I think good teaching is messy. Highly structured teacher-driven classes are actually easier to teach, but they're not that engaging for students. The best teachers I know are the ones that are responsive to what's happening in the classroom and are willing to go with a "teachable moment" when it strikes. These moments can be scary, however, especially if they aren't part of the lesson plan. Today in math class, I had one of those days.
My math class has been working on unit conversions and just started a unit on ratios and unit rates. The worksheet I had assigned for last night's homework reviewed the concept of ratios in possibly one of the most boring ways--showing pictures of random items and asking kids to write the ratios in simplest form. While it certainly helped them practice the concept, I couldn't help putting myself in their shoes thinking, "when would I ever need to know the ratio of flowers to pliers?"
To counter the worksheet, I decided to make sure we had some real world applications in class today. Using a "Dan Meyer-style" format (See this link for more information--Dan Meyer--Ted Talk), I told the kids to watch as I ran back and forth across the classroom. I then asked them to figure out what the question was I wanted them to answer. Hands shot up (high level of engagement). This is always the scary part for me as a teacher. You never quite know what will come out of the mouths of 12 year-old boys. The first questions were somewhat lame. I was a little nervous. I started writing their questions on the board. As they progressed, the questions got more detailed and more sophisticated until finally someone asked "How fast am I going?" Bingo!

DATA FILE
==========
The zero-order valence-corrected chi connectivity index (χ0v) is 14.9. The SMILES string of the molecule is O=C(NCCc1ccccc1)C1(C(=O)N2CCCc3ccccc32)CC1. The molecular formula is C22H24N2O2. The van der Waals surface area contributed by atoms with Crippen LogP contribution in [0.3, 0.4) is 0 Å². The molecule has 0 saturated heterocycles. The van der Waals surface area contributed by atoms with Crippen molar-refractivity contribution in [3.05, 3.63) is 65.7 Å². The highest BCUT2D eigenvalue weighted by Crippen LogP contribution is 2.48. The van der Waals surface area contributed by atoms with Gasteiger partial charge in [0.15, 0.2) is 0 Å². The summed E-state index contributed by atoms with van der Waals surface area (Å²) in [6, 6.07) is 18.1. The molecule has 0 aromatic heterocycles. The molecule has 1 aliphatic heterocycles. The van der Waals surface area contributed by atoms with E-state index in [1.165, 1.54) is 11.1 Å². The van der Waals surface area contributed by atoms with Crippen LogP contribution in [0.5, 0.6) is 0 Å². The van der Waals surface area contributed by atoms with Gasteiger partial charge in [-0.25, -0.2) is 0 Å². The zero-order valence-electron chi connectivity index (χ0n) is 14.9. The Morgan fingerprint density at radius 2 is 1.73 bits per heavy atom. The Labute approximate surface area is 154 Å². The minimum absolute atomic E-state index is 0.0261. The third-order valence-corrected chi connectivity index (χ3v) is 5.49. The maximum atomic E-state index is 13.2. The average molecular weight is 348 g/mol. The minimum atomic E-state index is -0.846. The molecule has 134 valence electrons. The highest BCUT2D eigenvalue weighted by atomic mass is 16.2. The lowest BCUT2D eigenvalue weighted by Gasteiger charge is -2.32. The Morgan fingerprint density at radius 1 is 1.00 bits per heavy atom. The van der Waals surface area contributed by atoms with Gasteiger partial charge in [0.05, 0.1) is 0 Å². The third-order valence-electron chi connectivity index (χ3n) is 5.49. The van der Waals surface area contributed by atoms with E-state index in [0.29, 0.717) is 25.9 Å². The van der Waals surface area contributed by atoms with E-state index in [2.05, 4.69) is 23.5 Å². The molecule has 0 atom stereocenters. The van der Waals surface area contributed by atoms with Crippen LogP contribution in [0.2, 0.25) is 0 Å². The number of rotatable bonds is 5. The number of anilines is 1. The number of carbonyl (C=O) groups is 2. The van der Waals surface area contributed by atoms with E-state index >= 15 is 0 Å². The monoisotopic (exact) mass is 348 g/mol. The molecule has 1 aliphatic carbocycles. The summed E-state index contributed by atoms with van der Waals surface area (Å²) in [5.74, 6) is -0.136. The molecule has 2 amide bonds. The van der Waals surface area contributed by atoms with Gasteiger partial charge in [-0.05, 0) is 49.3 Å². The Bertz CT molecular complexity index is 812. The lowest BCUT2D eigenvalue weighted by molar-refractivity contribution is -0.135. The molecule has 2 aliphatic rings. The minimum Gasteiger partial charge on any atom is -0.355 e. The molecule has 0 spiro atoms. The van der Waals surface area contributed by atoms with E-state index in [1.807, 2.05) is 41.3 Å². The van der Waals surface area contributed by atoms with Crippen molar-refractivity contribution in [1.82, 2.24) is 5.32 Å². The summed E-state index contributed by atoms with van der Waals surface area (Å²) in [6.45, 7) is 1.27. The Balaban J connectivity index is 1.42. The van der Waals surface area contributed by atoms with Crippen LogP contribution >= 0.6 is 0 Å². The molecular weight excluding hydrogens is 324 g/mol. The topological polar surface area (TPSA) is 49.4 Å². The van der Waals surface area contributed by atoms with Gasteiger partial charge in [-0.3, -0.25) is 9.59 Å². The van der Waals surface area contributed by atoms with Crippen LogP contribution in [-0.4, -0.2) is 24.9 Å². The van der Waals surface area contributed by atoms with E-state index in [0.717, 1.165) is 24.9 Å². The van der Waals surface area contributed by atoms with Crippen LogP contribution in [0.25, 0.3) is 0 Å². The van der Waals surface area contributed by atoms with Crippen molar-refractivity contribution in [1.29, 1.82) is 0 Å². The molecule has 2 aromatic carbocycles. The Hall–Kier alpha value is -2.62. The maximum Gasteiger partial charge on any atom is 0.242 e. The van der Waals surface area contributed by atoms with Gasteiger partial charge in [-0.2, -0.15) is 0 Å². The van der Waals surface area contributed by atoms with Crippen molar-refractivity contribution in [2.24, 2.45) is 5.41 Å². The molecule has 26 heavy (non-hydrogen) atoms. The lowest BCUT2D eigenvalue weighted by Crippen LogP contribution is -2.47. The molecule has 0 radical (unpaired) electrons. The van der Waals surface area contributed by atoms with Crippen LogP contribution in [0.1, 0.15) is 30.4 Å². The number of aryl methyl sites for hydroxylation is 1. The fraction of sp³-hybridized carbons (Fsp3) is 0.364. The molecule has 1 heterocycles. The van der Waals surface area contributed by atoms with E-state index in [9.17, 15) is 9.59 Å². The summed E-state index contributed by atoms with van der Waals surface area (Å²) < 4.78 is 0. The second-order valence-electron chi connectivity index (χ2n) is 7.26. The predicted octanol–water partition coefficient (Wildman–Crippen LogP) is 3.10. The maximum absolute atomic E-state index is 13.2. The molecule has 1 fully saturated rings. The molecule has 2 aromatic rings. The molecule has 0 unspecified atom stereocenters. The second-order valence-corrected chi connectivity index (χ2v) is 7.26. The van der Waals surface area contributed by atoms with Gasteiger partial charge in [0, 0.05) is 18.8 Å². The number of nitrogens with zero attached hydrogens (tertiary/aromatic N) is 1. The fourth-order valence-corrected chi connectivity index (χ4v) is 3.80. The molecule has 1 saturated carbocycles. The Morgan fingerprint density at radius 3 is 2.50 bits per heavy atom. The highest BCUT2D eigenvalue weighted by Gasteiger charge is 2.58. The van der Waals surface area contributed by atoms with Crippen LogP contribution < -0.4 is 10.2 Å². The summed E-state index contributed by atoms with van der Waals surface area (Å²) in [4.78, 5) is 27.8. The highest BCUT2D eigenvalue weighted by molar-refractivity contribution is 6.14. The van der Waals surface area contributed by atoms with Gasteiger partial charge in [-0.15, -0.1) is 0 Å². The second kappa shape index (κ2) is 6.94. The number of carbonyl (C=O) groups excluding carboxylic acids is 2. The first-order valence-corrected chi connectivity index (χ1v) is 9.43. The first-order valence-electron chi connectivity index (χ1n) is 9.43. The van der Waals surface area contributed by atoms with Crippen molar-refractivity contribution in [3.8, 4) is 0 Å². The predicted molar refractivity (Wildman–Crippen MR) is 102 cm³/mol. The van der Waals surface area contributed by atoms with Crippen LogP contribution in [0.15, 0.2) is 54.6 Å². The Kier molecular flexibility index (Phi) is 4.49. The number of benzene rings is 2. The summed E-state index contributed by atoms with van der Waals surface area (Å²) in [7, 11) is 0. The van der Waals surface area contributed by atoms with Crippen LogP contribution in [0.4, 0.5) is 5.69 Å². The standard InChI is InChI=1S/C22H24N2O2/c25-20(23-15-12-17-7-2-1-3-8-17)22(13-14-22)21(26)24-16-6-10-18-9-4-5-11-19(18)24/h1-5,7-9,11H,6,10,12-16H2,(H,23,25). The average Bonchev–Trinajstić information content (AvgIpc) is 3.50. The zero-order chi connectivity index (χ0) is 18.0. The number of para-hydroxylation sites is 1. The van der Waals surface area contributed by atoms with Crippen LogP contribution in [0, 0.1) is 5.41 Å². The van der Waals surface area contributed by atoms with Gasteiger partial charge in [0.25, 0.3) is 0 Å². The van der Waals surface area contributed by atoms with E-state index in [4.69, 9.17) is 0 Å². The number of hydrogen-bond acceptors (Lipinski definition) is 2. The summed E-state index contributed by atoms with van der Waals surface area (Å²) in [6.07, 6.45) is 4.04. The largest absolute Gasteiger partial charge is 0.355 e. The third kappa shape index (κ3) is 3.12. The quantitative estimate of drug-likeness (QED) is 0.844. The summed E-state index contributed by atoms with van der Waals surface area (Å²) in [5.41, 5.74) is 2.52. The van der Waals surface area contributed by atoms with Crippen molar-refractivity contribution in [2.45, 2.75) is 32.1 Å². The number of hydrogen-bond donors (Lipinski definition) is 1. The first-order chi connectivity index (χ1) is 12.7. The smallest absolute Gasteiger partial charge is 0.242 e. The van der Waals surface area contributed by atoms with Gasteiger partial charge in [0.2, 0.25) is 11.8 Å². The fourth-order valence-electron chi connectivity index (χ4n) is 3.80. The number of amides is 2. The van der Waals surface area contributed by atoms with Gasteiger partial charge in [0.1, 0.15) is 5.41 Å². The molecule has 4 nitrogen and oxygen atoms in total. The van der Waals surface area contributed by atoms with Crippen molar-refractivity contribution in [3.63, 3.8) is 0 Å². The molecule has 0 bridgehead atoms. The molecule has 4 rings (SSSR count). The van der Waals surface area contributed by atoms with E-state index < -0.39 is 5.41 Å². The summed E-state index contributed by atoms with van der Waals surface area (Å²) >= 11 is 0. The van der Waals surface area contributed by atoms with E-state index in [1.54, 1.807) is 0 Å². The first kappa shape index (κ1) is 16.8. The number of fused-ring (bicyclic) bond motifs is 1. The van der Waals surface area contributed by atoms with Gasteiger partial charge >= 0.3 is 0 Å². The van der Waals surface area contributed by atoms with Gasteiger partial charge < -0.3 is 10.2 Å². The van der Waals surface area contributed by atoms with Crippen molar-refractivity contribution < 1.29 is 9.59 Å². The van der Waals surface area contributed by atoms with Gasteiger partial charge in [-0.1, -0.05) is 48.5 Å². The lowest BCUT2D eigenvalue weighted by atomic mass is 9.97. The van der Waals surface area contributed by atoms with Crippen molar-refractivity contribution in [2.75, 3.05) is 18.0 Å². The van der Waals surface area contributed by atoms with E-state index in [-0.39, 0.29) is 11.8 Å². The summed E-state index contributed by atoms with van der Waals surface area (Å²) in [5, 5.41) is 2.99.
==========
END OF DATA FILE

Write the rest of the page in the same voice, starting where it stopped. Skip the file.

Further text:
Now that we had established the question, I asked what would we need to know to answer the question. Lots of hands went up. We easily established that the distance traveled was required to solve the problem. One student suggested how important it was for us to know how many steps I took. And many agreed. But several students insisted it wasn't. Now came the great unplanned debate. We spent a huge amount of time as students argued their cases passionately. While much of their logic was flawed, I got to sit back and watch my boys argue about math. Everyone got in on it. It was one of those moments. With a little help from me as a class we finally agreed that only the distance and time was needed to solve the problem.
I couldn't have planned this better if I had tried. Seeing students so engaged, forming arguments and debating math was a little slice of heaven for this math teacher. It would have been so much easier to simply teach a lesson on unit rates and then give them a worksheet, but tonight they have one problem--figuring out how fast I was going. As I passed kids in the hallway heading down to lunch, I heard some of them still talking excitedly about how to solve it. I can't wait to hear our discussion tomorrow!